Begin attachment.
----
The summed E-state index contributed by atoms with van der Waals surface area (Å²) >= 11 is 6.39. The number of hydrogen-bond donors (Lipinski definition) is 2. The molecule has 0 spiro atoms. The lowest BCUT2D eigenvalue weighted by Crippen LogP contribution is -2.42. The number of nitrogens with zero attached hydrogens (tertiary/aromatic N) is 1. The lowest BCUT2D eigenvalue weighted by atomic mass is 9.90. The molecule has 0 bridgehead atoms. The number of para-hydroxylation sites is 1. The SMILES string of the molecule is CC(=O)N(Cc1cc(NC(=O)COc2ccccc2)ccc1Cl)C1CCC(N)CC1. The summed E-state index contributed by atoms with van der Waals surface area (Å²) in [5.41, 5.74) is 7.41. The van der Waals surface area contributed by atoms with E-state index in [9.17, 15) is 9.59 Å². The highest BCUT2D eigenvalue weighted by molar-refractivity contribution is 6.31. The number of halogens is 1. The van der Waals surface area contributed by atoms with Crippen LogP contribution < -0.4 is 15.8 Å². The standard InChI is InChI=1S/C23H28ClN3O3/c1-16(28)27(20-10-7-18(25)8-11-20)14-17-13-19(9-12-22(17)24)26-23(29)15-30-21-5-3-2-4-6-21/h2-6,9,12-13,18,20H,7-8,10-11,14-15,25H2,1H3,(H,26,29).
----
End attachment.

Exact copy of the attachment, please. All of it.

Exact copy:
The summed E-state index contributed by atoms with van der Waals surface area (Å²) >= 11 is 6.39. The number of hydrogen-bond donors (Lipinski definition) is 2. The molecule has 0 spiro atoms. The lowest BCUT2D eigenvalue weighted by Crippen LogP contribution is -2.42. The number of nitrogens with zero attached hydrogens (tertiary/aromatic N) is 1. The lowest BCUT2D eigenvalue weighted by atomic mass is 9.90. The molecule has 0 bridgehead atoms. The number of para-hydroxylation sites is 1. The SMILES string of the molecule is CC(=O)N(Cc1cc(NC(=O)COc2ccccc2)ccc1Cl)C1CCC(N)CC1. The summed E-state index contributed by atoms with van der Waals surface area (Å²) in [5.41, 5.74) is 7.41. The van der Waals surface area contributed by atoms with E-state index in [9.17, 15) is 9.59 Å². The highest BCUT2D eigenvalue weighted by molar-refractivity contribution is 6.31. The number of halogens is 1. The van der Waals surface area contributed by atoms with Crippen LogP contribution < -0.4 is 15.8 Å². The standard InChI is InChI=1S/C23H28ClN3O3/c1-16(28)27(20-10-7-18(25)8-11-20)14-17-13-19(9-12-22(17)24)26-23(29)15-30-21-5-3-2-4-6-21/h2-6,9,12-13,18,20H,7-8,10-11,14-15,25H2,1H3,(H,26,29).